Can the Tesla Model S Plaid Really Get to 60 MPH in Less Than 2 Seconds?

If you’re familiar with Tesla, then you’re well aware that nearly all of its cars have performance numbers that rival most supercars. Take the Model S, for example, in its base form, it can get from 0 to 60 mph in 3.1 seconds according to the Tesla website. And stepping up to the Tesla Model S Plaid + will get you a 0-60 mph time of fewer than 2 seconds, but is that really true?

Engineering Explained explains the Tesla Model S Plaid + times

A gray Tesla Inc. Model S electric vehicle at the automaker's showroom in Shanghai, China
The Tesla Model S | Qilai Shen/Bloomberg via Getty Images

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At first glance, that 0-60 mph time Tesla posted for the Models S Plaid + adds a lot of wow factor. After all, the thought of going from a standstill up to 60 mph in just three seconds sounds insane. Anything less than that seems almost impossible.

But of course, when gadgets and cars are spawned from the brain of Elon Musk, anything is possible. Unless you read the fine print. Fortunately, Jason Fenske of Engineering Explained did just that and he also noticed that there was an asterisk next to the acceleration times for the Model S Plaid and Plaid + when you click on the “feature details” button on the Model S pricing page.

That asterisk clearly denotes that the “first foot of rollout is subtracted,” which as Fenske notes changes things a bit.

What is “rollout?”

An image showing the rollout distance
An image showing the rollout distance | Car and Driver

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The rollout is the distance that a vehicle can move before triggering the timing lights at a drag strip, according to Car and Driver. To be a little more specific, when you take a car to a drag strip and stage at the start of the strip, there are two laser beams that wheels trigger in order to line it up at the starting line.

The first laser beam is for the “pre-stage” light and the second is for the “staging” light. When the car’s front wheel triggers the staging light, it’s properly set for the drag race. However, Car and Driver notes that the car’s position when blocking that staging beam can vary by as much as a foot.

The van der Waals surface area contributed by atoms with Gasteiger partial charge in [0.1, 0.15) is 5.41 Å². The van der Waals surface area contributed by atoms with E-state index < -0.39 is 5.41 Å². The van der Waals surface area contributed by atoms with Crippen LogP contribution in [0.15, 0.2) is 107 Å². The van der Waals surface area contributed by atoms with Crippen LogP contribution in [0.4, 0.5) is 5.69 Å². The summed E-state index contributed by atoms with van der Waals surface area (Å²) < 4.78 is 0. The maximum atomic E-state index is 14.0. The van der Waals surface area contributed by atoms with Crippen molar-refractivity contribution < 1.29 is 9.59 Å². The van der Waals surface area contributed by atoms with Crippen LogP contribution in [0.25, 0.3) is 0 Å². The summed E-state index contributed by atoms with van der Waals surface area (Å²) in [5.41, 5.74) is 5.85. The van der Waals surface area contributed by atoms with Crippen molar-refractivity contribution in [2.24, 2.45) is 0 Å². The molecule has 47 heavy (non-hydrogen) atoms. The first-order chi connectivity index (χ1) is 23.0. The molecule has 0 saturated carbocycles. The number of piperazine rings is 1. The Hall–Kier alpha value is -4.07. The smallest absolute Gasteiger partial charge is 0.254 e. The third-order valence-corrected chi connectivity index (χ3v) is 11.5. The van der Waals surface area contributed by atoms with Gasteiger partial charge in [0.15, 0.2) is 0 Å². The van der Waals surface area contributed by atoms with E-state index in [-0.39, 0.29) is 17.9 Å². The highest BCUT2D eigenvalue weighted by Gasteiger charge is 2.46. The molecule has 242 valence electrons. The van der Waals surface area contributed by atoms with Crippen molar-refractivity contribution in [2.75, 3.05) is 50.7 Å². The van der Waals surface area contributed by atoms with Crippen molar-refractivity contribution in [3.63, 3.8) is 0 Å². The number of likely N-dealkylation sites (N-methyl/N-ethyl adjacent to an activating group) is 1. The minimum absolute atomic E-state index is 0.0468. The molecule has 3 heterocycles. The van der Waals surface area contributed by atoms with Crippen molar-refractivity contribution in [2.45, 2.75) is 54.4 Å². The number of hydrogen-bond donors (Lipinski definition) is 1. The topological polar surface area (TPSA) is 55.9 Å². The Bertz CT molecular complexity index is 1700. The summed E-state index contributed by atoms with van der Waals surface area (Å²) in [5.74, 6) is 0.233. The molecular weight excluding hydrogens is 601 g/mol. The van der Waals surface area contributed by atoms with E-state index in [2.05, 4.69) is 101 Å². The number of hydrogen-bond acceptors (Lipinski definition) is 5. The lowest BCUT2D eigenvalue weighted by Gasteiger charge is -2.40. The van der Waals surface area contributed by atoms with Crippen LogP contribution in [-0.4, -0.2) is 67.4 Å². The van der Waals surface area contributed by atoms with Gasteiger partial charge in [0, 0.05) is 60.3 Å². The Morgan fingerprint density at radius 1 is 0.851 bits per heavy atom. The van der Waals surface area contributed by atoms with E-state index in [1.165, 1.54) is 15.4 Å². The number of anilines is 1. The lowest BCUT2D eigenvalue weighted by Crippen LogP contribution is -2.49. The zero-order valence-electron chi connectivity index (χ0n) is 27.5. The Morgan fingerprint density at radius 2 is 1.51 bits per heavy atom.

Since the timer doesn’t start until that second stage beam is uncovered, that distance between where the tire starts from to when the timer starts is known as the “rollout.” As you can guess, when you’re taking a 0-60 mph measurement from a standstill, and you subtract the rollout distance, it can change the total amount of time by a good amount.

“The timing starts once you break that beam, so that means you get one foot of free acceleration,” Fenske said.  

Tesla subtracting the rollout changes things

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Fenske then goes on to explain what happens in the one foot of rollout. As an example, he uses Motortrend’s testing of the Tesla Model S P100D, which was able to get up to 5.9 mph in that rollout distance, which would shave 0.26 seconds off its 0-60 mph time.

“This is not a case of 0-60, in the case of the Tesla it’s more like a 6 to 60 (mph),” Fenske noted. “We can all agree that 6 to 60 and 0 to 60 are very different measurements.”

Ultimately, if you add that 0.26 seconds back onto Tesla’s proposed 0-60 mph time for the Model S Plaid +, then it’s more like a 2.19-second time in reality.

Why would Tesla make this claim and is it possible?

According to Fenske, Tesla most likely posted that the Model S Plaid + could get from 0-60 mph in less than two seconds for marketing purposes and it hid the fine print accordingly. However, it’s technically not misleading as the automaker did include the caveat, and honestly, most buyers probably won’t care or even notice.

A 0-60 mph time that fast is insane, but according to Fenske, it’s not impossible. According to his calculations, it’s possible for a production car to hit that time in theory, but it technically hasn’t been done yet. Maybe Tesla can still beat everyone else to the punch.